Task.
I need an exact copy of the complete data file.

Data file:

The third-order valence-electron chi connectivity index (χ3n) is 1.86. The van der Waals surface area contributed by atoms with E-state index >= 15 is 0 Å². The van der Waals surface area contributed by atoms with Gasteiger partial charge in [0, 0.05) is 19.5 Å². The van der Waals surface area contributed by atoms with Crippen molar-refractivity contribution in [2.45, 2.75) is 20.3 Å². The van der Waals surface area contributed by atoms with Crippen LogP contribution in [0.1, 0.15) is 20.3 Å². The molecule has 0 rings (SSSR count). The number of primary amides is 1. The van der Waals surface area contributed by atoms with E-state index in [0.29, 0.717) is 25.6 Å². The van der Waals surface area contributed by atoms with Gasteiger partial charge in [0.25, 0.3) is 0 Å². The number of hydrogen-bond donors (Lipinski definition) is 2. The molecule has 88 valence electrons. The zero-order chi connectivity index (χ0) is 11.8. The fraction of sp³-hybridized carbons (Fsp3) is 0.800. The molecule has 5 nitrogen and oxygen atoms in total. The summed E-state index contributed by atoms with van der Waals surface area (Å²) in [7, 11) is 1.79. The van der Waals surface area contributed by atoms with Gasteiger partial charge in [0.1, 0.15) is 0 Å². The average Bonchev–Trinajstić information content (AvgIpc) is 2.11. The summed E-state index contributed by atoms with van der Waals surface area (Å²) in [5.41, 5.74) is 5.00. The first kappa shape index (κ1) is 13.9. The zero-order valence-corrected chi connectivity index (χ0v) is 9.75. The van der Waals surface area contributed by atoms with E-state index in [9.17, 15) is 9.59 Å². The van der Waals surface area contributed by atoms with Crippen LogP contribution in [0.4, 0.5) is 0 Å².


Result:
The third-order valence-electron chi connectivity index (χ3n) is 1.86. The van der Waals surface area contributed by atoms with E-state index >= 15 is 0 Å². The van der Waals surface area contributed by atoms with Gasteiger partial charge in [0, 0.05) is 19.5 Å². The van der Waals surface area contributed by atoms with Crippen molar-refractivity contribution in [2.45, 2.75) is 20.3 Å². The van der Waals surface area contributed by atoms with Crippen LogP contribution in [0.1, 0.15) is 20.3 Å². The molecule has 0 rings (SSSR count). The number of primary amides is 1. The van der Waals surface area contributed by atoms with E-state index in [0.29, 0.717) is 25.6 Å². The van der Waals surface area contributed by atoms with Gasteiger partial charge in [0.25, 0.3) is 0 Å². The number of hydrogen-bond donors (Lipinski definition) is 2. The molecule has 88 valence electrons. The zero-order chi connectivity index (χ0) is 11.8. The fraction of sp³-hybridized carbons (Fsp3) is 0.800. The molecule has 5 nitrogen and oxygen atoms in total. The summed E-state index contributed by atoms with van der Waals surface area (Å²) in [7, 11) is 1.79. The van der Waals surface area contributed by atoms with Gasteiger partial charge in [0.1, 0.15) is 0 Å². The average Bonchev–Trinajstić information content (AvgIpc) is 2.11. The summed E-state index contributed by atoms with van der Waals surface area (Å²) in [5.41, 5.74) is 5.00. The first kappa shape index (κ1) is 13.9. The zero-order valence-corrected chi connectivity index (χ0v) is 9.75. The van der Waals surface area contributed by atoms with E-state index in [9.17, 15) is 9.59 Å². The van der Waals surface area contributed by atoms with Crippen LogP contribution in [0.4, 0.5) is 0 Å².